Smoothies can absolutely be a part of your strategy for healthy, lasting weight loss—if that’s what you’re after—but only when done right.
So before you pull out your blender, you’ll want to read about the common smoothie slip-ups that can mess up your diet, or even lead to weight gain.
Why We Love Smoothies
According to Harvard Health Publishing, smoothies are a useful way to get more fruit and vegetables in your diet (other than, well, eating them).
Unlike juices, they’re usually made from whole fruit and vegetables, so they’re higher in fiber and lower on the glycemic index.
This means less blood sugar highs and lows, which can help control cravings.
Smoothies are easy to make (apart from cleaning the blender!) or grab and go when you’re out and about.
They’re useful for those days when you have no time for breakfast or have just finished a workout and need a quick refuel.
Not into leafy greens but know you need to eat more?
Try blending them into a fruit smoothie for an easy win.
The sweet taste will offset that of the offending vegetable.
But keep in mind that plenty of vegetables are sweet too.
How to Make Smoothies Healthy
Smoothies can be part of a healthy diet that supports your weight-loss goals — as long as you don’t fall prey to these common smoothie mistakes.
1. Drinking Too Many Calories
Although the mechanism isn’t fully understood, scientists believe that we are more likely to over-consume calories if we drink rather than eat them.
A much-cited August 2004 study in JAMA found that women who consumed sugar-sweetened beverages put on more weight than those who didn’t.
An effect that researchers attribute to the fact that drinks can contain a lot of sugars, yet the body cannot recognize and adjust intake to compensate, as it does when you are full after a solid meal.
The fix: Don’t add too many smoothies to your diet, keep an eye on calories and consider smoothie bowls.
The thicker texture helps your body know that it’s full.
According to the Harvard T. H Chan School of Public Health’s healthy beverage guidelines, smoothies shouldn’t be drunk daily due to their calorie content.
If you’re using it as a meal replacement, a smoothie should contain about 300 to 450 calories.
Stick to 100 to 250 calories for a snack.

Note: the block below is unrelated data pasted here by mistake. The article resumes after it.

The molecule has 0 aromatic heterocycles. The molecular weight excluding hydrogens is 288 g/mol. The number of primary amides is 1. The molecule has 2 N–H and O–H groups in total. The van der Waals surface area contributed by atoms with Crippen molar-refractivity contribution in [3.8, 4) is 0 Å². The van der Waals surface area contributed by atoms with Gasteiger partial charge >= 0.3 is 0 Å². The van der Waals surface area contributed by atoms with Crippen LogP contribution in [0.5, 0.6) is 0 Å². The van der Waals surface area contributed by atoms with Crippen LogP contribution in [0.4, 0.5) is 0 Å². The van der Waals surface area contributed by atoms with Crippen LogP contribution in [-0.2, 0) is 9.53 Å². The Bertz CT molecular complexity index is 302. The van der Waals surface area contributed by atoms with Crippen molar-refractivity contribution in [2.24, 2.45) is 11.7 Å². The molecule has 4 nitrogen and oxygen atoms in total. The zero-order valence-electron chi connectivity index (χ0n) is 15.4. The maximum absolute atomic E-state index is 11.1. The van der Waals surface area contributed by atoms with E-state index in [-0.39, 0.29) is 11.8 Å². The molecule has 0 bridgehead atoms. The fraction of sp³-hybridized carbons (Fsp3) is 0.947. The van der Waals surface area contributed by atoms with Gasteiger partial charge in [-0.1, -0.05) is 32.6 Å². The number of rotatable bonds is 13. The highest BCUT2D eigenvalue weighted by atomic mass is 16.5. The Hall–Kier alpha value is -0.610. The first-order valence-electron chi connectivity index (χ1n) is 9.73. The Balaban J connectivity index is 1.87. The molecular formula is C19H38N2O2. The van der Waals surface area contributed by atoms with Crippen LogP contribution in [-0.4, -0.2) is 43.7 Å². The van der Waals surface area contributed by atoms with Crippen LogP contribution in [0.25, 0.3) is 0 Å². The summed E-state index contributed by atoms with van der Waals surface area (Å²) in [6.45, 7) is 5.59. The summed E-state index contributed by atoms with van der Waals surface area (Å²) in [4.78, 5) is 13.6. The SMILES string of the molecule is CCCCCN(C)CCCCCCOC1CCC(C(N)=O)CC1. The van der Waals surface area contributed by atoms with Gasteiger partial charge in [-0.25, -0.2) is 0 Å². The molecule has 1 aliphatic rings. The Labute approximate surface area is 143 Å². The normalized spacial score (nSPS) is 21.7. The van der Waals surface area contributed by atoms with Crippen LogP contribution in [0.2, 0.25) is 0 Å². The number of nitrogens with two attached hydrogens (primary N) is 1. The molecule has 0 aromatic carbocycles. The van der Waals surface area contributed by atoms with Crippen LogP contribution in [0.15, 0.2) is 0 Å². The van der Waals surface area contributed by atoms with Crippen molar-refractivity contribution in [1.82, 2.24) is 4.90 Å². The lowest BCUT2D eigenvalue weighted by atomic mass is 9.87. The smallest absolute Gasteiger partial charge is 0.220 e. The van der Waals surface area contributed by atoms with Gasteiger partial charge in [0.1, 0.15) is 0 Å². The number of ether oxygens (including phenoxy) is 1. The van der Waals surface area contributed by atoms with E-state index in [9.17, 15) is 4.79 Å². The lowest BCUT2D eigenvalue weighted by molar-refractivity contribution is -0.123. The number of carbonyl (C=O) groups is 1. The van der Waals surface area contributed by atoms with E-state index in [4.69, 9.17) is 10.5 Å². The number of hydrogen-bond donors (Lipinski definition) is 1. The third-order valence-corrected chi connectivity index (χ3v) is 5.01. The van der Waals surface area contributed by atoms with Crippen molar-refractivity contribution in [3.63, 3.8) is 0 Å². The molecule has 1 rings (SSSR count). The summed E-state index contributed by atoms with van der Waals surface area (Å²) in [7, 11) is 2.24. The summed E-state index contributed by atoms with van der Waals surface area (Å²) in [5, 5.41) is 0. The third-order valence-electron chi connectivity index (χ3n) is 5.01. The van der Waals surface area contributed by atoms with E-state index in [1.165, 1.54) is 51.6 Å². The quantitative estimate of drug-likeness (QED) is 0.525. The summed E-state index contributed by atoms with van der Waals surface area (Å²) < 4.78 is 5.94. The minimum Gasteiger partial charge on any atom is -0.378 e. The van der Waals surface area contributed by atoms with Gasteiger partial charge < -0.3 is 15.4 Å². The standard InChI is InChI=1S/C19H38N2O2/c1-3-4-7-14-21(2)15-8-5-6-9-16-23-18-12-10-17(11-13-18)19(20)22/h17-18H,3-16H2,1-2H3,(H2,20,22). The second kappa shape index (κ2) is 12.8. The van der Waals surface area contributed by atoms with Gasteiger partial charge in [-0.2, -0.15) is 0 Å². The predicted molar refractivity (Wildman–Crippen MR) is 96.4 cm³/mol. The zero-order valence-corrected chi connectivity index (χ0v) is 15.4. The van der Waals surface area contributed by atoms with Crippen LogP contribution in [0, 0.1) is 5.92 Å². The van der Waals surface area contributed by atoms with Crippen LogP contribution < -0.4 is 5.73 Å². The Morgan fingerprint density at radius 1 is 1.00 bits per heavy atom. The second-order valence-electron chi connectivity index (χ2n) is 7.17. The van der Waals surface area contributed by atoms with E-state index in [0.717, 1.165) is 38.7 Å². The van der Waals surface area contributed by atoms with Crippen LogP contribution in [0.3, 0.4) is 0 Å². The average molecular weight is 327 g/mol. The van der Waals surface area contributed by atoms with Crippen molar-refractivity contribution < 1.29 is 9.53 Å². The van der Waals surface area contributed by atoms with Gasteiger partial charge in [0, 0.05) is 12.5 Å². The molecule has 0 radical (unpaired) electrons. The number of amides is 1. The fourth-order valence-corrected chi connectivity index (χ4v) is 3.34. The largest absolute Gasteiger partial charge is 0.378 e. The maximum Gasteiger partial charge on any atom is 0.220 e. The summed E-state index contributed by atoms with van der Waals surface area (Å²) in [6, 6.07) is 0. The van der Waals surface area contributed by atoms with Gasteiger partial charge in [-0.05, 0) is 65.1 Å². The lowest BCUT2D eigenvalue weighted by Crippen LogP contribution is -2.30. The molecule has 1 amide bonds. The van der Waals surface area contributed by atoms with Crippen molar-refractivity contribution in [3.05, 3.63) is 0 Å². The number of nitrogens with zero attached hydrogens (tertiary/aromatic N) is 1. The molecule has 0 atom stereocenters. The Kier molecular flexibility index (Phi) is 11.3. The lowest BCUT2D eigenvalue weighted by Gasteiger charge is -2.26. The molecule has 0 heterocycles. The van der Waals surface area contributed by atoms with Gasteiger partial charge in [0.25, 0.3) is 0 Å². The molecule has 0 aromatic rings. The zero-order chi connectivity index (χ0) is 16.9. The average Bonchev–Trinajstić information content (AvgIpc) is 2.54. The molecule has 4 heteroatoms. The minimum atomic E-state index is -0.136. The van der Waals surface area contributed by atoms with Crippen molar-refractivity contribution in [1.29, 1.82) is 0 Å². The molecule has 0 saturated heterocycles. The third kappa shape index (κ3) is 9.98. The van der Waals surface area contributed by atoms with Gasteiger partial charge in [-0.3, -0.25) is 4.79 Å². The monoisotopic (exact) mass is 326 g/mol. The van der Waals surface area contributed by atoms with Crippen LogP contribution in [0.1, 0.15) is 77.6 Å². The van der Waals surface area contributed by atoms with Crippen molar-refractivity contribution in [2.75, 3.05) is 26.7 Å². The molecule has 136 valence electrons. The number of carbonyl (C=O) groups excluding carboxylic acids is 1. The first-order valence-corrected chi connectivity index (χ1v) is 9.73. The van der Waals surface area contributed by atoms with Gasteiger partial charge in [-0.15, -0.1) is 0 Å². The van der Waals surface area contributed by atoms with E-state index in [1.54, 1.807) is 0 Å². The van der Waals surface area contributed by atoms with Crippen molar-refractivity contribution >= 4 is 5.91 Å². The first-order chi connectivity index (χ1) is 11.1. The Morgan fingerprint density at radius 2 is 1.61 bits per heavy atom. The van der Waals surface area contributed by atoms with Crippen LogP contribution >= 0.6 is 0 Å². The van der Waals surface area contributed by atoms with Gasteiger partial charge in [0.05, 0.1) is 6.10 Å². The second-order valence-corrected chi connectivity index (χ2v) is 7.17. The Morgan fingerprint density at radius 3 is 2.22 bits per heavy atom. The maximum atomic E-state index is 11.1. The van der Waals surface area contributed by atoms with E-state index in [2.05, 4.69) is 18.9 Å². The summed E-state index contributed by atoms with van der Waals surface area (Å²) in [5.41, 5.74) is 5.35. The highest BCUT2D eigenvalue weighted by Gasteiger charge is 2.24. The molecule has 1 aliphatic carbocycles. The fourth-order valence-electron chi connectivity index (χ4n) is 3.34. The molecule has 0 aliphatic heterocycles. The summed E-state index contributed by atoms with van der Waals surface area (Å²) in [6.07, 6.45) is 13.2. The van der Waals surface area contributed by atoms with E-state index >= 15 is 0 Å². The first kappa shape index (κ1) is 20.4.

Keep in mind that a large, fruit-only smoothie can have over 500 calories.
The fix: Skip fruit juice, since it only adds calories and isn’t needed if you’re using whole fruit. Use water, dairy milk or a milk alternative as your base instead.
When it comes to whole fruit, nutritionists recommend adding no more than 1/2 to 3/4 cup of fruit per serving and rounding out the drink with other ingredients.
3. Not Adding Filling Protein, Fiber or Fat
If you want smoothies to be satisfying and help with weight loss, then there needs to be a balance of slow-digesting carbohydrates, some sort of protein and then some healthy fat and fiber.
Why? Protein and fat help to keep us feeling full and they slow digestion.
Liquids digest more quickly than solids do, so adding some extra fat and protein can help to slow this process down and keep us fuller for longer.
Adding extra protein to your diet may even help you lose weight.
Although a small sample size, a February 2015 study in the journal Nutrition found that women who ate a high-protein breakfast felt fuller and ate less at lunchtime, compared to a low-protein or no breakfast.
Plus, a December 2019 meta-analysis in Advances in Nutrition found that people who are actively cutting calories to lose weight should eat more protein than the average person.
The fix: Aim for 17 to 25 grams of protein per smoothie if you are using one as a meal replacement, 10 to 12 grams for a snack.
Good protein choices include greek yogurt, cottage cheese or white beans and peas.
Or choose from one of the many dairy- or plant-based protein powders protein powders now available.
For fiber, try ground flaxseed, a tablespoon of nuts or some soaked oats.
For fats, good options are a third of an avocado or 1 tablespoon of coconut oil or nut butter.
Many recipes or bottled smoothies include added sweeteners like honey or agave, which only add to the sugar and calorie content without the benefit of extra nutrients.
The fix: The right recipe should be sweet enough!
Call on the natural sugars in fruit when you’re making a smoothie at home and skip the other sweeteners (yes, even the “natural”-sounding ones).
Adding fruit gives you the benefit of filling fiber and other nutrients.
When buying bottled, check the ingredients to make sure there are no added sweeteners.
5. Drinking Them With Meals
If you want to drink a smoothie with a meal, you have to lower the calorie content of the meal to compensate, or you’ll end up consuming much more than you think.
The fix: The best way to enjoy smoothies is as a breakfast replacement or snack, not with a meal.
A lower-calorie smoothie as an afternoon snack would be good, instead of reaching for empty carbs like pretzels or candy.
Healthy Smoothie Recipes to Try
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